Energy panel's new power duo open to bill lifting crude export ban

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Sens. Mary Landrieu (D-La.) and Lisa Murkowski (R-Alaska) say they are ready to propose legislation that would lift a decades-old ban on crude oil exports if President Obama doesn't take action.

Landrieu will soon take the gavel of the Senate Energy and Natural Resources Committee, which Murkowski sits on as the ranking Republican.

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On Wednesday, ahead of Congress's first hearing in nearly 25 years on crude oil exports, The Hill asked Landrieu if legislation lifting the ban was going to be proposed.

"I'm certain there will have to be," Landrieu said, "unless the president can do this by executive order."

"Let's see what the hearing brings forth and then we can do a good strong sensible policy based on the facts," she added.

Following the hearing on Thursday, a top aide to Murkowski on the Energy panel said that she too is on board with proposing legislation if Obama doesn't take action.

Murkowski sent a letter to Obama earlier this month calling on him to lift the ban.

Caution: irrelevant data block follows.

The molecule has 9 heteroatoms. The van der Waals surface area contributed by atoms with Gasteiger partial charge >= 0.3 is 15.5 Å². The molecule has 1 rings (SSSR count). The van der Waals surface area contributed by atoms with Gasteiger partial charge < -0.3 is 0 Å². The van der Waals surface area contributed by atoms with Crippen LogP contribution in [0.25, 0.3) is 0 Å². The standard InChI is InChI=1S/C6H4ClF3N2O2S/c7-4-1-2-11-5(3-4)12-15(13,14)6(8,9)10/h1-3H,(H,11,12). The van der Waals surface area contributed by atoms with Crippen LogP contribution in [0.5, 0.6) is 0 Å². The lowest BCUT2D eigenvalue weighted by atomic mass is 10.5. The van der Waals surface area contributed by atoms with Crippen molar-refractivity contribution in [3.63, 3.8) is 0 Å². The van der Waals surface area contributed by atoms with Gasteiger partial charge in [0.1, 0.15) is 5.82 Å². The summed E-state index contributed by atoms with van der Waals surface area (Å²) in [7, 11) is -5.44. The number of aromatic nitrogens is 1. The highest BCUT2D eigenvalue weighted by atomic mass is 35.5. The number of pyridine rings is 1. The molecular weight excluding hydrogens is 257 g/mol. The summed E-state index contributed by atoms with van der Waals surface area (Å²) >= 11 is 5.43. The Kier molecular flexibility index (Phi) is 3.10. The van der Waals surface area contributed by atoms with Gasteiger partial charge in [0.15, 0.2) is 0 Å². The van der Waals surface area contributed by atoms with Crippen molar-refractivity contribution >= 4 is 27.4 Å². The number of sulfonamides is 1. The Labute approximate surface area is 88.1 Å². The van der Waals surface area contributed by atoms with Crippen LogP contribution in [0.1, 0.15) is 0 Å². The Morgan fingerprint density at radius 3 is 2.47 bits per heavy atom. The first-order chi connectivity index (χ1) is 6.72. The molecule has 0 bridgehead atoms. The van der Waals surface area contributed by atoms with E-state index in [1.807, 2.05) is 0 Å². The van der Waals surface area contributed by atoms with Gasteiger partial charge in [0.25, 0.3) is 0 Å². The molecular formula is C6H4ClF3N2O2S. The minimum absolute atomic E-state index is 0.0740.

"While I believe you retain the executive authority necessary to lift the ban on crude exports, if you need legislative support from the Congress in order to do so, you will always have a willing partner from Alaska," Murkowski wrote the letter.

The administration has not responded to the letter or requests to lift the ban.

Landrieu and Murkowski have yet to talk about proposing legislation, Murkowski's aide said. Landrieu has been focused on the flood bill, which is set for final passage on Thursday.

The two will likely push the issue further once Landrieu takes the helm of the committee.

Murkowski was originally going to wait for Landrieu to take over the Senate Energy Committee to push the hearing on the crude export ban until the current chairman, Sen. Ron Wyden (D-Ore.), expressed interest in the issue.

Wyden is set to become chairman of the Senate Finance Committee once Sen. Max Baucus (D-Mont.) is confirmed as ambassador to China.

During Thursday's hearing the debate came down to whether or not lifting the ban would increase prices for consumers — a possibility Wyden is concerned about — and if refiners can handle the amounts of crude coming out of key regions in the U.S. before exporting the refined products abroad.